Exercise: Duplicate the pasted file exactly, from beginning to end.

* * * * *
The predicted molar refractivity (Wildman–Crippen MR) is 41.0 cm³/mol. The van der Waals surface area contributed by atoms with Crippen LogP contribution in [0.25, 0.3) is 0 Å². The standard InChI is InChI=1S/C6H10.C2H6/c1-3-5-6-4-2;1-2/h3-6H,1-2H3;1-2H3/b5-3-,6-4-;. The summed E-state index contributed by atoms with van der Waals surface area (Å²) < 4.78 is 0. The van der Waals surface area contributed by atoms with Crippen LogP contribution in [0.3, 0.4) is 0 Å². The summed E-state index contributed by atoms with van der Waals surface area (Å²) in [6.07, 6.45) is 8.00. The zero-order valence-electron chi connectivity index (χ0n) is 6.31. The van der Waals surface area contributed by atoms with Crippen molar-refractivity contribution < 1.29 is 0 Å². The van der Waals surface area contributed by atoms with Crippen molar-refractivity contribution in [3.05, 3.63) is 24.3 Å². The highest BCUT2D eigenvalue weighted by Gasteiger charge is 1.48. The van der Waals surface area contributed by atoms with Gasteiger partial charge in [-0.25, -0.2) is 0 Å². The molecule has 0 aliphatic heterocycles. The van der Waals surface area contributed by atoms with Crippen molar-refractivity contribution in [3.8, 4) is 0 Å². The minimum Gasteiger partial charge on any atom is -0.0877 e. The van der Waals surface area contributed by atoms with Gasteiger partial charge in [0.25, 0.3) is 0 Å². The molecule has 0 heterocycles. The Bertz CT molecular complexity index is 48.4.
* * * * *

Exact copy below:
The predicted molar refractivity (Wildman–Crippen MR) is 41.0 cm³/mol. The van der Waals surface area contributed by atoms with Crippen LogP contribution in [0.25, 0.3) is 0 Å². The standard InChI is InChI=1S/C6H10.C2H6/c1-3-5-6-4-2;1-2/h3-6H,1-2H3;1-2H3/b5-3-,6-4-;. The summed E-state index contributed by atoms with van der Waals surface area (Å²) < 4.78 is 0. The van der Waals surface area contributed by atoms with Crippen LogP contribution in [0.3, 0.4) is 0 Å². The summed E-state index contributed by atoms with van der Waals surface area (Å²) in [6.07, 6.45) is 8.00. The zero-order valence-electron chi connectivity index (χ0n) is 6.31. The van der Waals surface area contributed by atoms with Crippen molar-refractivity contribution < 1.29 is 0 Å². The van der Waals surface area contributed by atoms with Crippen molar-refractivity contribution in [3.05, 3.63) is 24.3 Å². The highest BCUT2D eigenvalue weighted by Gasteiger charge is 1.48. The van der Waals surface area contributed by atoms with Gasteiger partial charge in [-0.25, -0.2) is 0 Å². The molecule has 0 aliphatic heterocycles. The van der Waals surface area contributed by atoms with Crippen molar-refractivity contribution in [3.8, 4) is 0 Å². The minimum Gasteiger partial charge on any atom is -0.0877 e. The van der Waals surface area contributed by atoms with Gasteiger partial charge in [0.25, 0.3) is 0 Å². The molecule has 0 heterocycles. The Bertz CT molecular complexity index is 48.4.